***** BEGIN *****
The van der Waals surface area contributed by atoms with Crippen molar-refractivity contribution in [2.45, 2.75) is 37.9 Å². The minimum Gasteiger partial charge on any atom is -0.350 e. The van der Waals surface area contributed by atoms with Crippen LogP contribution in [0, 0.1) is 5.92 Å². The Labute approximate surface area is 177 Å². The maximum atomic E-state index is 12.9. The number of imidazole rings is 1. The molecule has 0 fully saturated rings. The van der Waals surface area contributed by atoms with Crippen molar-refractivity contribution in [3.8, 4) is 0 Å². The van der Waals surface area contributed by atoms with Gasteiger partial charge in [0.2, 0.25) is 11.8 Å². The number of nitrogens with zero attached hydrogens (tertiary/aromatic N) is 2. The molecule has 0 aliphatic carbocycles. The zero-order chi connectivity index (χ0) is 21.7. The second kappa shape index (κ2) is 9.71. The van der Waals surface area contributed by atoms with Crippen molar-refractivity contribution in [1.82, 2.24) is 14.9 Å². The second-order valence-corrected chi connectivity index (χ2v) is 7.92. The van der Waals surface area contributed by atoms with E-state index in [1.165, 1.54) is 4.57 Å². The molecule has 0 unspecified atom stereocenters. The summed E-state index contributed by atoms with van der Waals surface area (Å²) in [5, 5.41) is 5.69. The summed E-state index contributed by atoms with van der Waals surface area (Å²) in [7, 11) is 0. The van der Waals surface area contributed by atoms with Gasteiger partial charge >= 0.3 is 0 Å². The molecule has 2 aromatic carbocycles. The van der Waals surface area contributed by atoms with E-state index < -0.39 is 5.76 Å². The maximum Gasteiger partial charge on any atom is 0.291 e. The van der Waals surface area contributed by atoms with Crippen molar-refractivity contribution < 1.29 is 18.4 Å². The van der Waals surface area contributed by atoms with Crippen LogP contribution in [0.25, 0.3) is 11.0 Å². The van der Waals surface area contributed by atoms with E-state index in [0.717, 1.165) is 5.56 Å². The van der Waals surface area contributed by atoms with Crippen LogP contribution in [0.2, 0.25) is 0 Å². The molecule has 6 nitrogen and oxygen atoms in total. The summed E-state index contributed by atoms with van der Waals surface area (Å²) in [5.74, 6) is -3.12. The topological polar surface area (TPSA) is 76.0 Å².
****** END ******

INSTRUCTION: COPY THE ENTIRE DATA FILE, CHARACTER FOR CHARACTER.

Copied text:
The van der Waals surface area contributed by atoms with Crippen molar-refractivity contribution in [2.45, 2.75) is 37.9 Å². The minimum Gasteiger partial charge on any atom is -0.350 e. The van der Waals surface area contributed by atoms with Crippen LogP contribution in [0, 0.1) is 5.92 Å². The Labute approximate surface area is 177 Å². The maximum atomic E-state index is 12.9. The number of imidazole rings is 1. The molecule has 0 fully saturated rings. The van der Waals surface area contributed by atoms with Crippen molar-refractivity contribution in [3.8, 4) is 0 Å². The van der Waals surface area contributed by atoms with Gasteiger partial charge in [0.2, 0.25) is 11.8 Å². The number of nitrogens with zero attached hydrogens (tertiary/aromatic N) is 2. The molecule has 0 aliphatic carbocycles. The zero-order chi connectivity index (χ0) is 21.7. The second kappa shape index (κ2) is 9.71. The van der Waals surface area contributed by atoms with Crippen molar-refractivity contribution in [1.82, 2.24) is 14.9 Å². The second-order valence-corrected chi connectivity index (χ2v) is 7.92. The van der Waals surface area contributed by atoms with E-state index in [1.165, 1.54) is 4.57 Å². The molecule has 0 unspecified atom stereocenters. The summed E-state index contributed by atoms with van der Waals surface area (Å²) in [5, 5.41) is 5.69. The summed E-state index contributed by atoms with van der Waals surface area (Å²) in [7, 11) is 0. The van der Waals surface area contributed by atoms with Gasteiger partial charge >= 0.3 is 0 Å². The molecule has 2 aromatic carbocycles. The van der Waals surface area contributed by atoms with E-state index < -0.39 is 5.76 Å². The maximum Gasteiger partial charge on any atom is 0.291 e. The van der Waals surface area contributed by atoms with Crippen molar-refractivity contribution < 1.29 is 18.4 Å². The van der Waals surface area contributed by atoms with Crippen LogP contribution in [0.25, 0.3) is 11.0 Å². The van der Waals surface area contributed by atoms with E-state index in [0.717, 1.165) is 5.56 Å². The van der Waals surface area contributed by atoms with Crippen LogP contribution in [0.2, 0.25) is 0 Å². The molecule has 6 nitrogen and oxygen atoms in total. The summed E-state index contributed by atoms with van der Waals surface area (Å²) in [5.74, 6) is -3.12. The topological polar surface area (TPSA) is 76.0 Å².